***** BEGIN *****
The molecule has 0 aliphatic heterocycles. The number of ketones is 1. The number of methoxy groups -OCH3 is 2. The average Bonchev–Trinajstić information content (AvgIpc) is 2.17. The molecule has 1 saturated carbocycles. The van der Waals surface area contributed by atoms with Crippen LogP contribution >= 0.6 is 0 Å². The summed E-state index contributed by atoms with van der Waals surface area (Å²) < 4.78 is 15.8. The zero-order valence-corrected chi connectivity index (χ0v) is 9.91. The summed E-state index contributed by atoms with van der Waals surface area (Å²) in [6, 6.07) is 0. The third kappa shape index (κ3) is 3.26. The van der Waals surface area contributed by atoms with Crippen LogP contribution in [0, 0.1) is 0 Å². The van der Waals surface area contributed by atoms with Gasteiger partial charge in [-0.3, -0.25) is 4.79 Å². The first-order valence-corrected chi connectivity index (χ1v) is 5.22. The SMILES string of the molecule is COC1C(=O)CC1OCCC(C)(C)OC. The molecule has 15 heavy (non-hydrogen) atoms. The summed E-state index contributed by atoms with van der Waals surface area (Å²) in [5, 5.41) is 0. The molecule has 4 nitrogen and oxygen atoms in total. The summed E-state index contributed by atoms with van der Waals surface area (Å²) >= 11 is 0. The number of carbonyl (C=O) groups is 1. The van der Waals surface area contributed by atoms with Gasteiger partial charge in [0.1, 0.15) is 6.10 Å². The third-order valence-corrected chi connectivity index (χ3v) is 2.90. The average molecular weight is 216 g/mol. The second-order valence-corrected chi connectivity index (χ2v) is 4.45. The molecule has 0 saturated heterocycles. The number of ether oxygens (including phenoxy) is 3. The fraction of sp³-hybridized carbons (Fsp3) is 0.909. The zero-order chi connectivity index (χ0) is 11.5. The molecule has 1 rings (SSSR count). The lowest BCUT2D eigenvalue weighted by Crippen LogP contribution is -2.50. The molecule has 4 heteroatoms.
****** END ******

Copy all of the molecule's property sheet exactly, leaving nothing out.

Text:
The molecule has 0 aliphatic heterocycles. The number of ketones is 1. The number of methoxy groups -OCH3 is 2. The average Bonchev–Trinajstić information content (AvgIpc) is 2.17. The molecule has 1 saturated carbocycles. The van der Waals surface area contributed by atoms with Crippen LogP contribution >= 0.6 is 0 Å². The summed E-state index contributed by atoms with van der Waals surface area (Å²) < 4.78 is 15.8. The zero-order valence-corrected chi connectivity index (χ0v) is 9.91. The summed E-state index contributed by atoms with van der Waals surface area (Å²) in [6, 6.07) is 0. The third kappa shape index (κ3) is 3.26. The van der Waals surface area contributed by atoms with Crippen LogP contribution in [0, 0.1) is 0 Å². The van der Waals surface area contributed by atoms with Gasteiger partial charge in [-0.3, -0.25) is 4.79 Å². The first-order valence-corrected chi connectivity index (χ1v) is 5.22. The SMILES string of the molecule is COC1C(=O)CC1OCCC(C)(C)OC. The molecule has 15 heavy (non-hydrogen) atoms. The summed E-state index contributed by atoms with van der Waals surface area (Å²) in [5, 5.41) is 0. The molecule has 4 nitrogen and oxygen atoms in total. The summed E-state index contributed by atoms with van der Waals surface area (Å²) >= 11 is 0. The number of carbonyl (C=O) groups is 1. The van der Waals surface area contributed by atoms with Gasteiger partial charge in [0.1, 0.15) is 6.10 Å². The third-order valence-corrected chi connectivity index (χ3v) is 2.90. The average molecular weight is 216 g/mol. The second-order valence-corrected chi connectivity index (χ2v) is 4.45. The molecule has 0 saturated heterocycles. The number of ether oxygens (including phenoxy) is 3. The fraction of sp³-hybridized carbons (Fsp3) is 0.909. The zero-order chi connectivity index (χ0) is 11.5. The molecule has 1 rings (SSSR count). The lowest BCUT2D eigenvalue weighted by Crippen LogP contribution is -2.50. The molecule has 4 heteroatoms.